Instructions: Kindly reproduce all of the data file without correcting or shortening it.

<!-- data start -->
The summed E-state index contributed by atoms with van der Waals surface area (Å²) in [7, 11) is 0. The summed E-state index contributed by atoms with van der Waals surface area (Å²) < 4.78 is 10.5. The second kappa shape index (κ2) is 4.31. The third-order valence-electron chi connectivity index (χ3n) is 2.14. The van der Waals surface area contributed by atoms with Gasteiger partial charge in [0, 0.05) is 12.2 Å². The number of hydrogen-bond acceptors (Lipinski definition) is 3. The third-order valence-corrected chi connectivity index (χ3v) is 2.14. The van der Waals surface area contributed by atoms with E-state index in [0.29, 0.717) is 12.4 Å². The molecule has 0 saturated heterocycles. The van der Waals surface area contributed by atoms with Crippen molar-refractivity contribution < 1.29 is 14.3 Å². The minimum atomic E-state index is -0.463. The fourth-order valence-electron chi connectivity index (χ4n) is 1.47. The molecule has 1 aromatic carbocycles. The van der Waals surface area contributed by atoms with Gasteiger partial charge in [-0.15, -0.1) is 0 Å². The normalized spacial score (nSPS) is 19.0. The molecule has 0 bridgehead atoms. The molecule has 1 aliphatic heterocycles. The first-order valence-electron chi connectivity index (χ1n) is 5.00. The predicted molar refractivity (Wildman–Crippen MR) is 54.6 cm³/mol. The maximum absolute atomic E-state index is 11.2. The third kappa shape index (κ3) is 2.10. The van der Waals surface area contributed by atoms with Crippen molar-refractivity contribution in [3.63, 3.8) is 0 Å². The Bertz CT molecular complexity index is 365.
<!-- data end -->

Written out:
The summed E-state index contributed by atoms with van der Waals surface area (Å²) in [7, 11) is 0. The summed E-state index contributed by atoms with van der Waals surface area (Å²) < 4.78 is 10.5. The second kappa shape index (κ2) is 4.31. The third-order valence-electron chi connectivity index (χ3n) is 2.14. The van der Waals surface area contributed by atoms with Gasteiger partial charge in [0, 0.05) is 12.2 Å². The number of hydrogen-bond acceptors (Lipinski definition) is 3. The third-order valence-corrected chi connectivity index (χ3v) is 2.14. The van der Waals surface area contributed by atoms with E-state index in [0.29, 0.717) is 12.4 Å². The molecule has 0 saturated heterocycles. The van der Waals surface area contributed by atoms with Crippen molar-refractivity contribution < 1.29 is 14.3 Å². The minimum atomic E-state index is -0.463. The fourth-order valence-electron chi connectivity index (χ4n) is 1.47. The molecule has 1 aromatic carbocycles. The van der Waals surface area contributed by atoms with Gasteiger partial charge in [-0.15, -0.1) is 0 Å². The normalized spacial score (nSPS) is 19.0. The molecule has 0 bridgehead atoms. The molecule has 1 aliphatic heterocycles. The first-order valence-electron chi connectivity index (χ1n) is 5.00. The predicted molar refractivity (Wildman–Crippen MR) is 54.6 cm³/mol. The maximum absolute atomic E-state index is 11.2. The third kappa shape index (κ3) is 2.10. The van der Waals surface area contributed by atoms with Crippen molar-refractivity contribution in [3.63, 3.8) is 0 Å². The Bertz CT molecular complexity index is 365.